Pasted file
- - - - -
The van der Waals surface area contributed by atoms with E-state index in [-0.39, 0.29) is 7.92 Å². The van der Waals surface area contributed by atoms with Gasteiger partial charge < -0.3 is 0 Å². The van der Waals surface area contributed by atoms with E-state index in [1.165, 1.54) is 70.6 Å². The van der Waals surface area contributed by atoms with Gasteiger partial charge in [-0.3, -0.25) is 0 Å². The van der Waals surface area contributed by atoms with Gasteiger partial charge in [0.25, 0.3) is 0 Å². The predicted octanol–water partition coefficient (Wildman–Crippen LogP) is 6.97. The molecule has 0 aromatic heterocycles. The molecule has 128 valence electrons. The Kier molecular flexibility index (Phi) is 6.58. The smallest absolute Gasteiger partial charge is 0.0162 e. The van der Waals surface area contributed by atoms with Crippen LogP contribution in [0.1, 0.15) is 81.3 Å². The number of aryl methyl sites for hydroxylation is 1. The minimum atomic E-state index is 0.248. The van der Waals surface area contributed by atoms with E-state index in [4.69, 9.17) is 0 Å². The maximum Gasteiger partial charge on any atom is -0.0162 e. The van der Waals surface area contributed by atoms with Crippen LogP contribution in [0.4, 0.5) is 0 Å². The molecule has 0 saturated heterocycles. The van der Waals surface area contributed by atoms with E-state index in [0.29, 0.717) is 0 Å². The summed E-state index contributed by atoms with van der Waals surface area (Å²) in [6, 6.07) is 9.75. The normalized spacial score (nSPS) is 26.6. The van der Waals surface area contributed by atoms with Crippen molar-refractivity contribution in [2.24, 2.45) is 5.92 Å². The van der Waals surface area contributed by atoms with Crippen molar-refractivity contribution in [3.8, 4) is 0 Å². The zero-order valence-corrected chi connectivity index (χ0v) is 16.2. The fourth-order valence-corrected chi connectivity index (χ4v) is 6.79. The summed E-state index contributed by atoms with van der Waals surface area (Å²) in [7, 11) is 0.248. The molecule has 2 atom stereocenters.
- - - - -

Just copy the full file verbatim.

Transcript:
The van der Waals surface area contributed by atoms with E-state index in [-0.39, 0.29) is 7.92 Å². The van der Waals surface area contributed by atoms with Gasteiger partial charge < -0.3 is 0 Å². The van der Waals surface area contributed by atoms with E-state index in [1.165, 1.54) is 70.6 Å². The van der Waals surface area contributed by atoms with Gasteiger partial charge in [-0.3, -0.25) is 0 Å². The van der Waals surface area contributed by atoms with Gasteiger partial charge in [0.25, 0.3) is 0 Å². The predicted octanol–water partition coefficient (Wildman–Crippen LogP) is 6.97. The molecule has 0 aromatic heterocycles. The molecule has 128 valence electrons. The Kier molecular flexibility index (Phi) is 6.58. The smallest absolute Gasteiger partial charge is 0.0162 e. The van der Waals surface area contributed by atoms with Crippen LogP contribution in [0.1, 0.15) is 81.3 Å². The number of aryl methyl sites for hydroxylation is 1. The minimum atomic E-state index is 0.248. The van der Waals surface area contributed by atoms with E-state index in [4.69, 9.17) is 0 Å². The maximum Gasteiger partial charge on any atom is -0.0162 e. The van der Waals surface area contributed by atoms with Crippen LogP contribution in [0.4, 0.5) is 0 Å². The molecule has 0 saturated heterocycles. The van der Waals surface area contributed by atoms with E-state index in [0.29, 0.717) is 0 Å². The summed E-state index contributed by atoms with van der Waals surface area (Å²) in [6, 6.07) is 9.75. The normalized spacial score (nSPS) is 26.6. The van der Waals surface area contributed by atoms with Crippen molar-refractivity contribution in [2.24, 2.45) is 5.92 Å². The van der Waals surface area contributed by atoms with Crippen molar-refractivity contribution in [3.8, 4) is 0 Å². The zero-order valence-corrected chi connectivity index (χ0v) is 16.2. The fourth-order valence-corrected chi connectivity index (χ4v) is 6.79. The summed E-state index contributed by atoms with van der Waals surface area (Å²) in [7, 11) is 0.248. The molecule has 2 atom stereocenters.